How old were you when you started school? We debate the school entry age.

How old were you when you started school?  I was five, having had my birthday in August.  Back then nobody really went to school any earlier so I was very much the youngest in my class.  Having said that, as the then only child from a highly organised, all adult household, I was not impressed!  I have never been allowed to forget the fact that at the end of my first day I very politely went and said thank you for having me – and that I would come back when they got organised!

By that age I could read, write and handle numbers.  This was not because I was a child prodigy or had been coached but because various members of the extended family had simply taught me as a natural part of everyday life.  There were no developmental or other tests – in fact I can remember no tests until the 11+.

Things move on and we are hearing views from all directions on the best age for today’s children to start school.  As usual we are trying to use a broad brush approach to make sure that everything is fair, with an eye always on the developmental checks, the progress reviews, the early years and baseline assessments, the Year 1 phonics screening, the Year 2 SATs … and all before children in other countries even start school.

Is it all actually about the children and their education or is it partly a reflection of the pressure on families to secure two income flows?  All seems to be blurred around the edges with where the needs or priorities lie.  Children are both pushed and wrapped in cotton wool, but are seldom allowed to just be.  I am all too aware that my 70s parenting style of making little change to my life when my children were born, would not be seen as politically correct today.  I am sure that simply taking the kids along, especially when that involved them sleeping in a buggy in a Majorcan bar, would be frowned on.  Did it actually do them any harm?  I don’t think so!  Arguably it broadened their education to the point where they picked up Spanish along the way.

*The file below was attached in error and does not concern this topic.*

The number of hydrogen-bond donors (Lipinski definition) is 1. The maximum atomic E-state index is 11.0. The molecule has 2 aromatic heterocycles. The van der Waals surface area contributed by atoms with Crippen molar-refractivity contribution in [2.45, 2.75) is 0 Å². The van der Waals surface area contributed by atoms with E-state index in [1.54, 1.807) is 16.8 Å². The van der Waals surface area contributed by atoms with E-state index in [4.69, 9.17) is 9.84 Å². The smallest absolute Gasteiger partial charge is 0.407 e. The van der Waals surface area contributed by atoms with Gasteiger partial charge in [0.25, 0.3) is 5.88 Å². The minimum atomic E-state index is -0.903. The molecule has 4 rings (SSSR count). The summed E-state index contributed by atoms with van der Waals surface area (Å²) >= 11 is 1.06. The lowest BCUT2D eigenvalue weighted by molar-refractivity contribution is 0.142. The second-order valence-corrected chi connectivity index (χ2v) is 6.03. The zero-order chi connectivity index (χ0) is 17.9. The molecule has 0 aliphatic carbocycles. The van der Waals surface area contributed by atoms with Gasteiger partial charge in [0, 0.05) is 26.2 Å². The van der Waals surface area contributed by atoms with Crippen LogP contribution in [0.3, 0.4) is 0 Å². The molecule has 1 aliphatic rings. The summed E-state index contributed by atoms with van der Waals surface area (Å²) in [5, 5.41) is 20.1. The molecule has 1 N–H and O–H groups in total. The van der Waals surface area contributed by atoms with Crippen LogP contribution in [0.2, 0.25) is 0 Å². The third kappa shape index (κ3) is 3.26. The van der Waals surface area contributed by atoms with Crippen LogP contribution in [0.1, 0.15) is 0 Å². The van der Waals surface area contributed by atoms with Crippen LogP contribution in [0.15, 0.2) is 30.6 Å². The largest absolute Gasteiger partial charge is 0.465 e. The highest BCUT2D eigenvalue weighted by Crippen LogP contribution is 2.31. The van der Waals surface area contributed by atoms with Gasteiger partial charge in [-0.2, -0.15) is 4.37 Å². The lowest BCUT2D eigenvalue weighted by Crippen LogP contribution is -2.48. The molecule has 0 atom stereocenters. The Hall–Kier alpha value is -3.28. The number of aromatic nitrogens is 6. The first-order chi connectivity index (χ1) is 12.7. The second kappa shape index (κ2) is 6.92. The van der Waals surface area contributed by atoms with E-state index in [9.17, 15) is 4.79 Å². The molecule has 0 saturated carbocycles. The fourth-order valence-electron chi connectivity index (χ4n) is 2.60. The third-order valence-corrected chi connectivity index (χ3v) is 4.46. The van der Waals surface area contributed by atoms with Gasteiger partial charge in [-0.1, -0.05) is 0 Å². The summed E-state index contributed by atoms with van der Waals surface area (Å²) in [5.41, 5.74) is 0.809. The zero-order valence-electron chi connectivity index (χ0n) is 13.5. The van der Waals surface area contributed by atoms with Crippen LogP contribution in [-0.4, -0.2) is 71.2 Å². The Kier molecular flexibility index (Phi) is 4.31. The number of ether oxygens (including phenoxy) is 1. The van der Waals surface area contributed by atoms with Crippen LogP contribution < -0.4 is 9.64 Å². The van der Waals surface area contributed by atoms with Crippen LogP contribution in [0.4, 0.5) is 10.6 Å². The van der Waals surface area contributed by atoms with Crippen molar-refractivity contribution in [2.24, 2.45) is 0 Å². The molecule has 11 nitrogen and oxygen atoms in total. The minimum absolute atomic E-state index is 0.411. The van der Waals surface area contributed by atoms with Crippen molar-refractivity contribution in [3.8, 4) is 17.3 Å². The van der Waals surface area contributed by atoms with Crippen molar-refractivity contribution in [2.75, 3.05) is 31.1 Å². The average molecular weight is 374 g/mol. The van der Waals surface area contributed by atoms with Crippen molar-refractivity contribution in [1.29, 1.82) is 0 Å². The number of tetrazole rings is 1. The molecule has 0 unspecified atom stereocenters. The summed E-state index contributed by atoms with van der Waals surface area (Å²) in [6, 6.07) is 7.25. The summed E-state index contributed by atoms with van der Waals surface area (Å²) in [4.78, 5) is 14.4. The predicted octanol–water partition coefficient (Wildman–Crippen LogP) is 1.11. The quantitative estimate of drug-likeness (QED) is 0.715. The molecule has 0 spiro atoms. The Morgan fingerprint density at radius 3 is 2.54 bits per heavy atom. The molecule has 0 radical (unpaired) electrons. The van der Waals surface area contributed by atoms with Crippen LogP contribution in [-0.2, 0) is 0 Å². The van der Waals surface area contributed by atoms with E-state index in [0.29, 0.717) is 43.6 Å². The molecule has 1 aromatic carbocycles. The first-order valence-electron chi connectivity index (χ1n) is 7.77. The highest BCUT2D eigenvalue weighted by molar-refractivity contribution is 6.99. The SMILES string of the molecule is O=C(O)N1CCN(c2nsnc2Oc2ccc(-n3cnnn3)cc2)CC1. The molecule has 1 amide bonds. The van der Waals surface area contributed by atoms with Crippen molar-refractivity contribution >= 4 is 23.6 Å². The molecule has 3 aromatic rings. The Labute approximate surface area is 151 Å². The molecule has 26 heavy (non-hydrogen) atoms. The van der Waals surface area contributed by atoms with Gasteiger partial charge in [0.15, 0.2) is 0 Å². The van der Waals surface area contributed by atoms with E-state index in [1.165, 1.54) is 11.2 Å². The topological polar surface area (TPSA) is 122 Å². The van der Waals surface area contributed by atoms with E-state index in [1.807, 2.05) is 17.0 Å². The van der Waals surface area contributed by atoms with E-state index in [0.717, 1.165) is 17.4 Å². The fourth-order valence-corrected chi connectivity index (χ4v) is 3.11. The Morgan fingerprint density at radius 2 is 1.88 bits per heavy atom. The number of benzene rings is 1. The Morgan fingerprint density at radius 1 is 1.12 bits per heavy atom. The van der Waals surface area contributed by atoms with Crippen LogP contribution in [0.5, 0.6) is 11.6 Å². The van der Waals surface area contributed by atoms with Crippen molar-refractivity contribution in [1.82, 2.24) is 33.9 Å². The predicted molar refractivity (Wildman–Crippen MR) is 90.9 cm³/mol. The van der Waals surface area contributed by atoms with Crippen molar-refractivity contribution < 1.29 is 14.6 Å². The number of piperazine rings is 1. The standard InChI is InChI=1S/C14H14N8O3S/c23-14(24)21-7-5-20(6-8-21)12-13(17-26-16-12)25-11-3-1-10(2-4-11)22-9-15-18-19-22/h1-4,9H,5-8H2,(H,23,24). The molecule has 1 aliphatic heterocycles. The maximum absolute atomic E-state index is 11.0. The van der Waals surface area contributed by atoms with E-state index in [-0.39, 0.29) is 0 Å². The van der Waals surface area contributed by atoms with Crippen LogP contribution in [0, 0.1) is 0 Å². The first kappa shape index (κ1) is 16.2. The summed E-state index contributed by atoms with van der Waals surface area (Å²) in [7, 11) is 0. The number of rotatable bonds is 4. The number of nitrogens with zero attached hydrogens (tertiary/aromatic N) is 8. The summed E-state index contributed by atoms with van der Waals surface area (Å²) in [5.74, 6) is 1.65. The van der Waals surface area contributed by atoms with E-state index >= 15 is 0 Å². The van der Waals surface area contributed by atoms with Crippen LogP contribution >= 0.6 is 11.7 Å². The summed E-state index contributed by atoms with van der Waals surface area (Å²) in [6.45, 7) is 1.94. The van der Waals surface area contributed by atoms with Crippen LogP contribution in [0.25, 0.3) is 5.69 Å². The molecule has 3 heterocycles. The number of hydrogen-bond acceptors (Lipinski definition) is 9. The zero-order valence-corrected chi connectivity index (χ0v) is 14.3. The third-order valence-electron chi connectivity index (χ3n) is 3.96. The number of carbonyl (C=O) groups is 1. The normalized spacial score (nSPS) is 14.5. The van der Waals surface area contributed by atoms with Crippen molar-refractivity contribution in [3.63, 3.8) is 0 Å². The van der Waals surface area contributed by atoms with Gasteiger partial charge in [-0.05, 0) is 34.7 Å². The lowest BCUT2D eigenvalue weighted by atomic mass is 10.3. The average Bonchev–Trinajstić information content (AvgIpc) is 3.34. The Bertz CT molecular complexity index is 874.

Not long ago I was in Sydney on business.  Headlines in the family and education sections of the papers were all about the compulsory school enrolment age being raised and the large numbers of families that were aiming to keep their children out of school as long as possible.  Many were looking to have their children spend most of their time at home – not home educating but simply being part of their family and community.

This struck me as a something of a surprise at the time as the educational system in NSW is probably one of the most competitive anywhere.  Interestingly, however, we still find the levels of learning in their young people are advanced compared with ours by the time they are teens – despite their “late start”.

At the same time as the Sydney populace were starting their children’s schooling later, an array of “school readiness” programmes was springing up everywhere.  These offered literacy and numeracy courses and were filling up fast so when is school, school and when is it not?

Whatever the formal age deadline that is imposed for children to start school, and whatever the cut-off date, there will always be children whose birthdays are just the wrong side of it – whichever the “wrong” side may be.  Your view of that will depend entirely on your own individual experience.  Isn’t that the point?  Children are individuals and what is right for Sophie may not suit Molly at all.  Josh may be longing for the chance to get stuck in to the challenges of school but his twin Ryan may still need more home support.

So at what age should school become compulsory?  I have absolutely no confident answer.

Should all start in the same school year, regardless of their development?  My instinct says not.

Can the schools offer the flexibility for children so each has their individual needs met?  That is almost certainly impossible.

So what can we do?  Perhaps just concentrate on our own children and make sure that they have whatever support they need to supplement whatever system prevails.  Life is seldom fair but parents can at least make sure that they offer support, when it is needed, to level the playing field and so help their children to be happy and thrive.

By Jan Lomas

Curriculum Director for MagiKats UK, Principal of MagiKats Farnham and mum of two

Jan wrote this article in response to the news today that the British government is going to review the school entry age for children. You can read the official announcement here: